You had an astronomical hit in ‘You’re Beautiful’ that would almost be impossible to replicate. But if you could choose, which song of yours deserves that same level of success?

It’s a really interesting thing because something like ‘You’re Beautiful’ is a really great radio song. Radio’s a very specific medium and they like things to be quite bright and shiny and probably upbeat, and some of my songs are not that. They’re slower and more gentle so might not work on radio. Some of them I think are better songs but it means they probably won’t get the same acclaim. On my second album, on All The Lost Souls, I love ‘Same Mistake’. I think it’s one of the stronger songs I’ve ever written and I love it. But it doesn’t work on radio.

I was weirdly hoping you’d say ‘Same Mistake’ actually, to validate the ridiculous number of times I’ve listened to that song. When it comes to some of the more ‘pop’ songs on this new album, you can hear a little of your collaborators in them, like Ed Sheeran. Was that from you hearing their work and loving the sound or did that happen organically?

No, we’re just messing around really. I have one song with Ed on this album, one song he and I wrote together, and yeah of course, as a result, you can hear, stylistically, his influence on that. Ryan [Tedder] is really diverse in what he does and we have great fun. I really enjoy working with him because when I can play a couple of ideas to my record company, and they’ll say ‘go with the safe one, it sounds like what you did in the past’. And I’ll play it to him instead and he’ll say ‘okay get on the plane, I’m getting on the stage in a few hours but come and meet me now. Because the other idea that sounds completely different, I can tell that’s what you wanna do and that’s what we should be doing. And if we’re having fun doing it it’s going to sound fun too.” That song is called ‘Lose My Number’ and, again, it’s one of my favourites. It’s really different to what I did in the past but it sounds awesome.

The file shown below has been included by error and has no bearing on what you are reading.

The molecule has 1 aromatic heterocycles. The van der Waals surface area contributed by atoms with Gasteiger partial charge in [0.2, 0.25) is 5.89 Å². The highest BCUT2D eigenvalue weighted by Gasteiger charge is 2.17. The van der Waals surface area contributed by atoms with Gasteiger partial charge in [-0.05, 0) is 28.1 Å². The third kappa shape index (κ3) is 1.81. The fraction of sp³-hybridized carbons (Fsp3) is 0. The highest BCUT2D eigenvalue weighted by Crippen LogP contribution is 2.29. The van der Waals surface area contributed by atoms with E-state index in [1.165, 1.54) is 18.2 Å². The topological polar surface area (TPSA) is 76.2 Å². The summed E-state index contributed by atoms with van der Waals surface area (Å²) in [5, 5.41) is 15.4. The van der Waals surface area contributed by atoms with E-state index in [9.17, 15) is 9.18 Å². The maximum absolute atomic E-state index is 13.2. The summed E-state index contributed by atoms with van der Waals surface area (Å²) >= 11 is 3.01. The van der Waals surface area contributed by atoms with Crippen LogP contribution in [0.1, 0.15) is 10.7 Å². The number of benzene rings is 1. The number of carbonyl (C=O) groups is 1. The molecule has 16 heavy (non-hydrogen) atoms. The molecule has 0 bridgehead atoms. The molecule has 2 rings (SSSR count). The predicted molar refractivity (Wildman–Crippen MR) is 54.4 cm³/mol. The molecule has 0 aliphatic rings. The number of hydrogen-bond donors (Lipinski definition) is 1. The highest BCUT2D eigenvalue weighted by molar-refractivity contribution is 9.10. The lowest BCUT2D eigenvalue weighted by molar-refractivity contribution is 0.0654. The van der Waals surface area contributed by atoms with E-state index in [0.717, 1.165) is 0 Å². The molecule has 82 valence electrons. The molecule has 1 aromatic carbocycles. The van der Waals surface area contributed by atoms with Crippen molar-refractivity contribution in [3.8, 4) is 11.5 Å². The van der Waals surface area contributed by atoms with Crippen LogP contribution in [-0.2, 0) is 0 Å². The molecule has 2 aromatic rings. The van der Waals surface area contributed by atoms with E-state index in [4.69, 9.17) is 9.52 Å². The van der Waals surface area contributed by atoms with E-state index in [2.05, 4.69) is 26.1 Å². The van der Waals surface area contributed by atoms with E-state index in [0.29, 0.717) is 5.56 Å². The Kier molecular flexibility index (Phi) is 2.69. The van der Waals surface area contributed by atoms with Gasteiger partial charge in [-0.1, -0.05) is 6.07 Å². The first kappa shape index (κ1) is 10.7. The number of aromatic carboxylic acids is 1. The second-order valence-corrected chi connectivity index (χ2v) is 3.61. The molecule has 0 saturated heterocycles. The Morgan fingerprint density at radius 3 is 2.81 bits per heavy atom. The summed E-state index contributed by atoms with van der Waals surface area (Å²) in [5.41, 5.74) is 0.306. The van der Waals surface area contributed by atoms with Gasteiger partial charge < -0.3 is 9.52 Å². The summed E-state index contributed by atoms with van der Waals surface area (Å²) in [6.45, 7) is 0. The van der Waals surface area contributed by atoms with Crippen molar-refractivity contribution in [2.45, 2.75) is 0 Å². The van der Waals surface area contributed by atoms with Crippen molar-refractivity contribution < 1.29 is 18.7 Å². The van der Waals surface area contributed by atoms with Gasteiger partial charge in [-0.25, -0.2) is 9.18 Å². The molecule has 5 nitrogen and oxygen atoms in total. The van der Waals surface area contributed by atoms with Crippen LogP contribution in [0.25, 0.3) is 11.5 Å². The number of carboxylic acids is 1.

You seem to have pockets around the world where you are extremely popular and others where you aren’t so much.

Yeah, I think that’s not necessarily something I want because you’d like to be huge everywhere and selling everywhere. But it’s probably quite grounding in many ways that in Central Europe – Germany, Switzerland, Austria – a song can go through the charts and sell really well and everyone really love it. And then in another country the same song won’t do as well. And then you think to yourself ‘does that mean the song is any worse or not? Or did it just not get the air time or life?’ It’s probably healthy to have a little bit of balance.

I often find myself defending you to someone who got sick of ‘You’re Beautiful’ and never gave you another chance. What song do you think I should be recommending to people to change their minds?

Tricky. I dunno. Off the new album I would say ‘Don’t Give Me Those Eyes’ because I’m pretty sure it’s a really solid song. But I’d take your opinion on it too.

Well ‘Same Mistake’ is my favourite song of yours but it’s quite grim. So maybe ‘Miss America’.

It’s definitely a pretty well-constructed song and you can sort of hear instances of Elton John in it, maybe.

Was it written about Whitney Houston?

Yeah, I was thinking about Whitney Houston. She had just died so I had her in my mind.

I’m being told to wrap up but thank you for your time and for your music.

No, thank you and thanks for being one of the bravest people in the world to admit to being a fan of mine.